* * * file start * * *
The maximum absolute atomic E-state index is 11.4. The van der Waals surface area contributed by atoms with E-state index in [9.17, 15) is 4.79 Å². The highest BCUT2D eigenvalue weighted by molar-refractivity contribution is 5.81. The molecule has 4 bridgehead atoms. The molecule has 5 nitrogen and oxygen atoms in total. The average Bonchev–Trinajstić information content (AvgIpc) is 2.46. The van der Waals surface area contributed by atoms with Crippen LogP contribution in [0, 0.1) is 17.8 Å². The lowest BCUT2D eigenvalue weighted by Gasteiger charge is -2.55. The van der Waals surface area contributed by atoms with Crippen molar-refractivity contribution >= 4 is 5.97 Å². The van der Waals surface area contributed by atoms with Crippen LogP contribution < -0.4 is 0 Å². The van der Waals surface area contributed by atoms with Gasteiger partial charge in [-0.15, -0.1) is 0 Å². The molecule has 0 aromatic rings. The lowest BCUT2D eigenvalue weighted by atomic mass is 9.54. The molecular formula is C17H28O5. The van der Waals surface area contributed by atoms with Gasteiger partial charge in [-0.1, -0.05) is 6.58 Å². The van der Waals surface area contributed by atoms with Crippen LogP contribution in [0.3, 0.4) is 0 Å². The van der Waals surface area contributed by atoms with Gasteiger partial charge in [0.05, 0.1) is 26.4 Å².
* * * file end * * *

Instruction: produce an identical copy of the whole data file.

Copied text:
The maximum absolute atomic E-state index is 11.4. The van der Waals surface area contributed by atoms with E-state index in [9.17, 15) is 4.79 Å². The highest BCUT2D eigenvalue weighted by molar-refractivity contribution is 5.81. The molecule has 4 bridgehead atoms. The molecule has 5 nitrogen and oxygen atoms in total. The average Bonchev–Trinajstić information content (AvgIpc) is 2.46. The van der Waals surface area contributed by atoms with Crippen LogP contribution in [0, 0.1) is 17.8 Å². The lowest BCUT2D eigenvalue weighted by Gasteiger charge is -2.55. The van der Waals surface area contributed by atoms with Crippen molar-refractivity contribution >= 4 is 5.97 Å². The van der Waals surface area contributed by atoms with Crippen LogP contribution < -0.4 is 0 Å². The van der Waals surface area contributed by atoms with Gasteiger partial charge in [-0.15, -0.1) is 0 Å². The molecule has 0 aromatic rings. The lowest BCUT2D eigenvalue weighted by atomic mass is 9.54. The molecular formula is C17H28O5. The van der Waals surface area contributed by atoms with Gasteiger partial charge in [-0.1, -0.05) is 6.58 Å². The van der Waals surface area contributed by atoms with Crippen LogP contribution in [0.3, 0.4) is 0 Å². The van der Waals surface area contributed by atoms with Gasteiger partial charge in [0.05, 0.1) is 26.4 Å².